BFP: What do you do?
JDK: Until July 2011, I lead SC Johnson’s Developing Markets sustainability initiatives, focused on Africa and sustainable business model adaptation and innovation to engage extremely low-income communities (ie: Base of the Pyramid, Inclusive Business, Creative Capitalism…). I originated and then managed a portfolio strategy that included supply-chain projects in Rwanda co-sponsored with USAID, urban sanitation micro-franchises in Kenya (Community Cleaning Services, CCS) and a partnership with the Bill and Melinda Gates Foundation focused on malaria. I am now leading sustainability action for SCJ Europe, but, given it has been only two months, will rely on my former position for
BFP: What is the best part about your job?
JDK: My best days are those when I can combine in-field and strategic work. For example, being in Mathare (one of Nairobi’s largest slums) working with the CCS team in the morning and then on a conference call with SC Johnson’s leadership developing our low-income consumer plans is fascinating and challenging. It is also an honor and pleasure to work in an organization that has such a powerful history of, and is so uniquely committed to, leading innovation in sustainable enterprise.
BFP: What has been your greatest challenge (around business and development)?
JDK: Operationally one of the great challenges was to translate between the languages of development and business and to create workplans that operate and deliver on both the development and business time-frames, especially when working in cross-sector partnerships.
BFP: How have you overcome these challenges? What are the secrets of your success?
JDK: First and foremost, I have been honoured to work with fantastic people and teams. From colleagues at SC Johnson to my teams in Kenya, Ghana and Rwanda and all our partners, I can’t give everyone I have worked with enough credit. Individually, in my experience, to be effective in the emerging and evolving intersection of development and business, interpersonal, organizational and cross-sector empathy is probably the most important instinct, skill and tool. Beyond that, it can only help to have language skills and living experience in emerging markets.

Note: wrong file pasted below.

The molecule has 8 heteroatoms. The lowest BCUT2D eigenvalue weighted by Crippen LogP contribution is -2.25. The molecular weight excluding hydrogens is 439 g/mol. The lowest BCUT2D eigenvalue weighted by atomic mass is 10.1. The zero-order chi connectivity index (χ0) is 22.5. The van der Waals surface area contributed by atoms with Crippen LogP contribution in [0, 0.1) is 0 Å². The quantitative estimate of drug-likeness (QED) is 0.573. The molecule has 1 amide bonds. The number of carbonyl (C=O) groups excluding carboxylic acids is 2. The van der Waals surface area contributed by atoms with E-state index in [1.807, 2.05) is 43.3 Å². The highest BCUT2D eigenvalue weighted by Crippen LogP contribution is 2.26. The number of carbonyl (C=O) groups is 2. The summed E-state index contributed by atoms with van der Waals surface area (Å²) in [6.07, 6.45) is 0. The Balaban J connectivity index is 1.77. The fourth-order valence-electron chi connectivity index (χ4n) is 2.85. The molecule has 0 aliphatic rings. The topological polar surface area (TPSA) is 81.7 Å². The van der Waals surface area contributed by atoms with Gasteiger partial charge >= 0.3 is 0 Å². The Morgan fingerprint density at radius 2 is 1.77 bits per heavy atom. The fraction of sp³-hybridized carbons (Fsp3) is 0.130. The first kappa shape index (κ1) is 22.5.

BFP: If someone wants to do what you do, where should they start?
JDK: In getting started and to accelerate my career, I found it necessary to take risks with a spirit of adventure. I was in a comfortable New York strategy consulting position when I wanted to shift my career towards business and development. This was in 2002 and few jobs were then being advertised; and those organizations doing interesting work in the sector were bombarded by queries but could not distinguish “serious” from “interested”. I quit my job and moved to Costa Rica to prove I was serious and talk my way, in person, into working with a conservation and eco-tourism organization.
BFP: Finally: what do you hope to get out of being part of this community?
JDK: BFP is valuable in that it allows me to learn from others, share challenges and identify opportunities. Like most great new things, though, I am sure I am under-utilizing it! As I transition into my new role focused on Europe, and less on emerging markets, I will use BFP to keep me connected and to help me continue guiding CCS as it is spun-out from SCJ as an independent social enterprise.
Thank you to Justin DeKoszmovszky for taking the time to do this interview.
Read previous Member of the Week interviews here.